I did a Saturday/Sunday trip to Antwerp to visit the Livelooping Festival, the 3rd one organized by Sjaak Overgaauw. Except for the bad traffic jams that I got into on the highway, I found that Antwerp is not really far from here – less than 3 hours.
I had booked a hotel that looked cheap and good on the website. Well let us say I will look for another hotel should I come back to the next loop festival. But the area was interesting – it was a Jewish quarter of town, and I saw lots of Jewish couples walking around the place wearing very traditional cloths and very strange cylindrical fur hats that I haven’t seen before anywhere.
Living in Germany, I’m not used to seeing traditional Jews because understandably, very few of them live here. I saw lots of people from many countries in Antwerp, and I heard many languages. A young man talked loudly into his mobile, in a language that I didn’t recognize, while taking a leak standing beside me in the toilet of some cafe. Antwerp somehow reminded me a little bit of Manhattan – even the relatively small city park with its ponds and bridges reminded me of Central Park. I liked that a lot.
Lots of interesting shops, some of them selling things that I didn’t recognize. And the chocolateries – oh my god. Soft drugs (I am clearly addicted to chocolate), and beautifully set up. And expensive.
I visited the bank of the Scheldt, a broad river flowing by the city into the nearby Atlantic.
A ponton made loud and deep water noises. I recorded a few minutes using my little digital recorder (this time it was wearing its new wind protection, and looked like a muppet with a wild hairdo) – click the arrow to hear water, seagulls, church bells, and traffic noises of Antwerp.
I first met with Kirstin, Facebook friend, synth player, and fan of Sjaak’s music. It was nice to talk face to face instead of using facebook (we hardly knew each other in real life). Then to the venue together for a couple of hours with ambient music, drones, and loops.
Some of the livelooping music was quite amazing. Sjaak’s ambient synthscapes were deep and hauntingly beautiful. Welsh guitarist Simeon Harris also created sounds and textures that were very beautiful, shimmering and complex – I wish I knew his trade secrets … but I think gear is involved that I cannot afford at the moment. Flute and sax player Theo Travis used relatively modest gear, but his playing technique and compositional skill was outstanding. A very enjoyable and inspiring evening.
I walked home to my less-than-convincing hotel, slept for a few hours, and got up early. I drove through the Schelde tunnel and visited St. Anna, a popular recreation area for Antwerp citizens. You can see the city from there. If you walk around a bit, there are also views of, er, modern architecture and chemical industry areas, maybe not quite as beautiful as the Antwerp skyline, but in the early Sunday sunshine, everything looked shiny and fresh.
After a croissant or two for breakfast, I drove to Sjaak’s and Ingrid’s place for coffee. The boys had just gotten up and were busy transferring video files to portable hard disks. I also met Coco again, the cheese loving red tomcat that can make funny faces.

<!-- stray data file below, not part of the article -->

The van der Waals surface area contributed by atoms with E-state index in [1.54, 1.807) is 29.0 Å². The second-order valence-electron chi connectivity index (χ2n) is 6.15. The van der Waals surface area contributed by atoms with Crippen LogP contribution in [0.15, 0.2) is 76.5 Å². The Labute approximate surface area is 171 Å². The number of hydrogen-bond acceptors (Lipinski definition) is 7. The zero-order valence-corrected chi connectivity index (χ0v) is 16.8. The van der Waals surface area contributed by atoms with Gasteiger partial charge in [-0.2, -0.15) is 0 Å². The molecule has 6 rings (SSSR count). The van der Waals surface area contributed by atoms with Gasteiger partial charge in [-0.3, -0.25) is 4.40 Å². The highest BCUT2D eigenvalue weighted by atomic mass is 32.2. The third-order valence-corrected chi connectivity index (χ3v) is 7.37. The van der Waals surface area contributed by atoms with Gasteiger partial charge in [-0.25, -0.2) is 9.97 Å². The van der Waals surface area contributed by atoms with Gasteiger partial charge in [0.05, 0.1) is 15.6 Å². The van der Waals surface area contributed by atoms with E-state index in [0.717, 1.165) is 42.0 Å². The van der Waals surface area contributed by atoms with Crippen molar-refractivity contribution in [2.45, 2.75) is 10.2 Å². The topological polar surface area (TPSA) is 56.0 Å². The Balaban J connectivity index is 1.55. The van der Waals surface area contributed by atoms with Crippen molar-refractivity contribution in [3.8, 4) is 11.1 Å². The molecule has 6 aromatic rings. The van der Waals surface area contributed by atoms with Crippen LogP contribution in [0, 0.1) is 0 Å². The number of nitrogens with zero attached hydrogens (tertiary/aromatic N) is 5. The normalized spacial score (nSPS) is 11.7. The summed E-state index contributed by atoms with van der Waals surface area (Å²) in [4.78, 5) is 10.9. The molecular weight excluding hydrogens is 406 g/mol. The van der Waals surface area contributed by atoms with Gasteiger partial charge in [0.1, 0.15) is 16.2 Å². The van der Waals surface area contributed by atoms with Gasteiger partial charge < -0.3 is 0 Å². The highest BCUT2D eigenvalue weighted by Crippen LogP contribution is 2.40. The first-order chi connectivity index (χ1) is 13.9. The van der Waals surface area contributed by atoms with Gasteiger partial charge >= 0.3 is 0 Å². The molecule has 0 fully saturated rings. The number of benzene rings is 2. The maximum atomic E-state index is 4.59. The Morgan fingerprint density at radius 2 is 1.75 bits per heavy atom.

We took a long walk near Lindlar with my old friend Thomas and Chikai, his friendly Akita Inu dog, past the quarry where I had recorded a few midwife toads a while ago, and beyond it into a very beautiful open landscape of large fields and hills that I wasn’t familiar with although it is just half an hour away from here.
from the hilltop
far away horizons, timeless
mid-February sun begins
to warm up the world
stirring up fragrances of soil and grass
there is a promise
not only of spring
but also of something much larger
that my little brain can’t grasp
something too huge to take in
Last day of our 1-week vacation at Lake Constance, and the sky was all grey everywhere.
Everywhere? As we could see on the webcam image of the Säntis mountain …
… it was just the Lake area that was covered with high fog. We had been on top of the Säntis already so we decided to drive to Bregenz, the Austrian city on the east end of the lake, and take the cable car to the Pfänder mountain – this mountain is not as high but its top still looked out of the fog layer on this day.
View from the ground …
The Vorarlberg area of western Austria is famous for its beautiful mountains, forests, and the cheese made of the cow milk.
Ravensburg is famous for a number of things, one of them being the publisher of games and children’s books that is named after the city. Ravensburger is very famous in Germany – all children probably know their logo, have played their games, have read their books. I am no exception. We went to see their beautiful new museum which shows how the company evolved and how games and books are made.
One game that is part of my childhood is the original Memory game from the late fifties. This is how it looked.
Another interesting museum, this one about the history of the town, is right across the street. I’ve never seen nor heard about these beautiful large medieval guild member wheels. They had the names of their members painted on them, complete with their emblems. This is a wheel for the wine grower’s guild.
We took a round trip walk to a village called Baitenhausen. It was very warm, almost like summer (in October!). The orchards were full of apples, pears, and plums, and the leaves all around already wore their autumn colors.
Baitenhausen has a very nice pilgrimage church.